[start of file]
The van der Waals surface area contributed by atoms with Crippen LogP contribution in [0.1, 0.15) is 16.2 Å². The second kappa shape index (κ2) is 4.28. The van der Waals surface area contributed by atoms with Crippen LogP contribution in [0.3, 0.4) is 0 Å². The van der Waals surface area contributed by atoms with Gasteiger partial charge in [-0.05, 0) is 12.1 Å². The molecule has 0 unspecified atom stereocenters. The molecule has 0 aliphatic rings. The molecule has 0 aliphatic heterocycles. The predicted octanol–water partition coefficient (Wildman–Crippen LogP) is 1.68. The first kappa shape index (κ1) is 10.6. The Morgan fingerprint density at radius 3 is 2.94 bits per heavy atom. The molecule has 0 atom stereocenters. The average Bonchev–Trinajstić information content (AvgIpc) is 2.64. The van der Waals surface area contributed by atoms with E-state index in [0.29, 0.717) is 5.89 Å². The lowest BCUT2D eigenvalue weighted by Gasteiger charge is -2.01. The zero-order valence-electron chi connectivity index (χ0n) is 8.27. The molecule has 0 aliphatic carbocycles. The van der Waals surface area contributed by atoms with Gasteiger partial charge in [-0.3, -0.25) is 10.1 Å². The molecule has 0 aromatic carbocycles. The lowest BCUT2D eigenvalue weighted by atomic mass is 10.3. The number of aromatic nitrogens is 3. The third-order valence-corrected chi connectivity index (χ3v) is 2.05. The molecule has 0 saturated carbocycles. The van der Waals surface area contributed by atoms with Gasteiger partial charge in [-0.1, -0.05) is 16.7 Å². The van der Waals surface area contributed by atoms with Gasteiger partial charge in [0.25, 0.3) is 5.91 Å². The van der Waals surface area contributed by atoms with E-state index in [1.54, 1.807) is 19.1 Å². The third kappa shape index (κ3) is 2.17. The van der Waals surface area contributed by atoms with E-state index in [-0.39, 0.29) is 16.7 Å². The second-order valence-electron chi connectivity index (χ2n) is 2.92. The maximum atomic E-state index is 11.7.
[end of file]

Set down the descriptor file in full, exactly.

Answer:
The van der Waals surface area contributed by atoms with Crippen LogP contribution in [0.1, 0.15) is 16.2 Å². The second kappa shape index (κ2) is 4.28. The van der Waals surface area contributed by atoms with Crippen LogP contribution in [0.3, 0.4) is 0 Å². The van der Waals surface area contributed by atoms with Gasteiger partial charge in [-0.05, 0) is 12.1 Å². The molecule has 0 unspecified atom stereocenters. The molecule has 0 aliphatic rings. The molecule has 0 aliphatic heterocycles. The predicted octanol–water partition coefficient (Wildman–Crippen LogP) is 1.68. The first kappa shape index (κ1) is 10.6. The Morgan fingerprint density at radius 3 is 2.94 bits per heavy atom. The molecule has 0 atom stereocenters. The average Bonchev–Trinajstić information content (AvgIpc) is 2.64. The van der Waals surface area contributed by atoms with E-state index in [0.29, 0.717) is 5.89 Å². The lowest BCUT2D eigenvalue weighted by Gasteiger charge is -2.01. The zero-order valence-electron chi connectivity index (χ0n) is 8.27. The molecule has 0 aliphatic carbocycles. The van der Waals surface area contributed by atoms with Gasteiger partial charge in [-0.3, -0.25) is 10.1 Å². The molecule has 0 aromatic carbocycles. The lowest BCUT2D eigenvalue weighted by atomic mass is 10.3. The number of aromatic nitrogens is 3. The third-order valence-corrected chi connectivity index (χ3v) is 2.05. The molecule has 0 saturated carbocycles. The van der Waals surface area contributed by atoms with Gasteiger partial charge in [-0.1, -0.05) is 16.7 Å². The van der Waals surface area contributed by atoms with Gasteiger partial charge in [0.25, 0.3) is 5.91 Å². The van der Waals surface area contributed by atoms with E-state index in [1.54, 1.807) is 19.1 Å². The third kappa shape index (κ3) is 2.17. The van der Waals surface area contributed by atoms with E-state index in [-0.39, 0.29) is 16.7 Å². The second-order valence-electron chi connectivity index (χ2n) is 2.92. The maximum atomic E-state index is 11.7.